The capital program will bring additional operating costs as new programs are initiated and new facilities and infrastructure are constructed and operated. As part of the gathering of the cost information for the projects, the operating impacts were also identified and will be shown within the capital budget documents. On average over the ten years the capital program will bring additional operating costs of approximately $12 million annually. These costs vary significantly from year to year based on the projects being constructed. The assessment growth from new properties over each of the years will offset these costs.
The following table provides a summary of the capital needs and funding available in the 2005 to 2014 period.
|Net City Tax Supported Requirement
|Traditional funding model
|Gas Tax supported debt
|Total Needs not met
|Housing Strategy to be developed
The overall shortfall compares to an identified tax-supported shortfall of $1.2 billion in the first Long Range Financial Plan, even with significantly increased costs related to public transit and social housing.
The Long Range Financial Plan is to be updated on a three-year basis on the final year of each term of Council. The next update will therefore occur in 2006 and will provide updates regarding the solutions put in place. As well, each capital budget can be measured against the Long Range Financial Plan to identify the progress being made.
In summary, this plan and its recommendations accomplish the following:
- Advances and builds on the recommendations from the first Long Range Financial Plan
- Meets growth requirements without an increased burden on the property taxpayer
- Addresses deferred maintenance issues and moves to full life cycle funding
- Allows Hydro Ottawa refinancing payment to have long term impact on the capital program
- Maximizes the use of new Gas Tax revenues to meet transportation and growth needs now
The staff recommendations made to the Long Range Financial Plan Committee are:
That the Long Range Financial Plan Sub-Committee recommend Corporate Services and Economic Development Committee and Council approve:
- The definition of a capital program as described in the Instructions for Completing the Financial Information Return amended by adding a disclaimer related to development charges funded projects. A capital expenditure is any significant expenditure incurred to acquire or improve land, buildings, engineering structures, machinery and equipment. It normally confers a benefit lasting beyond one year and results in the acquisition or extension of the life of a fixed asset. It includes vehicles, office furniture and equipment. An expenditure on repair or maintenance designed to maintain an asset in its original state is not a capital expenditure. A capital expenditure may include the costs of studies, etc., undertaken in connection with acquiring land or constructing buildings. It may also include interest on temporary borrowing for capital purposes and transfers for capital purposes to unconsolidated local entities, hospitals, universities and similar organizations. Notwithstanding the proceeding definition expenditures that qualify for development charge funding will remain as capital projects, even if not in compliance with the capital expenditure definition, above.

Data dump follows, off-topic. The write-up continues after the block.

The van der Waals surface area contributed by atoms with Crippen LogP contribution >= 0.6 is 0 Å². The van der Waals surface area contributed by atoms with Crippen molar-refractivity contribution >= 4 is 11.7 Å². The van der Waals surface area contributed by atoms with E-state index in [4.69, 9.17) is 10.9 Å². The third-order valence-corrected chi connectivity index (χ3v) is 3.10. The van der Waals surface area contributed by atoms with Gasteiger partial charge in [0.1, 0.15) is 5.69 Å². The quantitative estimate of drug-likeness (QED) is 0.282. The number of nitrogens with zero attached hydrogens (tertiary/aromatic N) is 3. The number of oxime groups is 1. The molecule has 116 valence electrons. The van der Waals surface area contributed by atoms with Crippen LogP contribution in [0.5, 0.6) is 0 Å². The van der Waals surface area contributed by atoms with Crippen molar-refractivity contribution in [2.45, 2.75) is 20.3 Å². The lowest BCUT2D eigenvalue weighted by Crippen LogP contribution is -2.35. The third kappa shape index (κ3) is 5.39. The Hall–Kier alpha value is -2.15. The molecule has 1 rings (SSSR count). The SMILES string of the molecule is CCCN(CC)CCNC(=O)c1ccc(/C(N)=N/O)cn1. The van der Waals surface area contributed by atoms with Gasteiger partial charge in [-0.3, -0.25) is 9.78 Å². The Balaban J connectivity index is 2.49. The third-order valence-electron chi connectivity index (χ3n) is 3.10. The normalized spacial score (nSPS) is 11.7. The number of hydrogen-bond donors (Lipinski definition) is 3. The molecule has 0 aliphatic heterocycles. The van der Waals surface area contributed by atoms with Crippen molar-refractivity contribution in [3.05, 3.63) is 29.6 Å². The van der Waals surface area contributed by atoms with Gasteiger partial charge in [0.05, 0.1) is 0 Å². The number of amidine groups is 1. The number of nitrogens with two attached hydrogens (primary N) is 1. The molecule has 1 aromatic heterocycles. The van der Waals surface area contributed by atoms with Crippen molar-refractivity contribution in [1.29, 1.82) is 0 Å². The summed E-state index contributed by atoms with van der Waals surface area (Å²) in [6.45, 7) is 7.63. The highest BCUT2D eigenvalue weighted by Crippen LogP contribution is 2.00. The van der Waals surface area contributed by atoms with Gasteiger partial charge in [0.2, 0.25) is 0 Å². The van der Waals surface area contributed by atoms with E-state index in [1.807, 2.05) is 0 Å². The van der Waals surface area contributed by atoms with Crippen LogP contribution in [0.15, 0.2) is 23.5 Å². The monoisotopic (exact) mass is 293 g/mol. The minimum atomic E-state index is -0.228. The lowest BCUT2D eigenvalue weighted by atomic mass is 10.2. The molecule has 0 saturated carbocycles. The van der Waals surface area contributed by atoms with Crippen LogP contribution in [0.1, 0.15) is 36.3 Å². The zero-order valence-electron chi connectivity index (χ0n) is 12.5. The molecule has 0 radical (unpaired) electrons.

- The list of projects that are to be transferred from the capital budget to the operating budget (attached as Appendix 1) be approved and that a similar transfer of pay-as-you-go funding offset them.
- A portion of the Hydro Ottawa dividends be set aside for the operating budget consistent with the Budget Directions Report with the remaining future dividends used to fund the capital program.
- The annual Pay-as-you-go contributions be indexed in accordance with the City’s Infrastructure Price Index as published by Statistics Canada.
- That the funding directions and strategies identified in the staff presentation be included in a staff report to Corporate Services Committee and be used as the basis for developing the 2005 Capital Budget.
- The city established an Endowment Fund with the proceeds of the Hydro Ottawa refinancing and that the City request special legislation that would allow the fund to be invested under the Trustees Act.
- That a future funding strategy be brought forward for future affordable housing initiatives.